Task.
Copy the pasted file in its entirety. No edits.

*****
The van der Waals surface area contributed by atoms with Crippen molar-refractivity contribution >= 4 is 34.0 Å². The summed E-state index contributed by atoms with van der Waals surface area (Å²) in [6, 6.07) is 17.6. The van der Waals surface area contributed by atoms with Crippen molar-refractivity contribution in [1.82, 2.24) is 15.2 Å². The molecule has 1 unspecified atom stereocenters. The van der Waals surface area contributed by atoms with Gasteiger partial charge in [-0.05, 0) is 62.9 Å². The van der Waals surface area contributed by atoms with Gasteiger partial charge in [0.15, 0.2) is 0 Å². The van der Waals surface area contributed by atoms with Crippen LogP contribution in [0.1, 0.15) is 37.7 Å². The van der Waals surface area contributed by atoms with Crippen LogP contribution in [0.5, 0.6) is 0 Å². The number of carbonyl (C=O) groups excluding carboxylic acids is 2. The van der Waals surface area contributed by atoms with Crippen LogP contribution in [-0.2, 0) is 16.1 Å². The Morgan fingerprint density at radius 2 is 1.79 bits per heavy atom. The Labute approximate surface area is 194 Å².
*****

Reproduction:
The van der Waals surface area contributed by atoms with Crippen molar-refractivity contribution >= 4 is 34.0 Å². The summed E-state index contributed by atoms with van der Waals surface area (Å²) in [6, 6.07) is 17.6. The van der Waals surface area contributed by atoms with Crippen molar-refractivity contribution in [1.82, 2.24) is 15.2 Å². The molecule has 1 unspecified atom stereocenters. The van der Waals surface area contributed by atoms with Gasteiger partial charge in [-0.05, 0) is 62.9 Å². The van der Waals surface area contributed by atoms with Gasteiger partial charge in [0.15, 0.2) is 0 Å². The van der Waals surface area contributed by atoms with Crippen LogP contribution in [0.1, 0.15) is 37.7 Å². The van der Waals surface area contributed by atoms with Crippen LogP contribution in [0.5, 0.6) is 0 Å². The number of carbonyl (C=O) groups excluding carboxylic acids is 2. The van der Waals surface area contributed by atoms with Crippen LogP contribution in [-0.2, 0) is 16.1 Å². The Morgan fingerprint density at radius 2 is 1.79 bits per heavy atom. The Labute approximate surface area is 194 Å².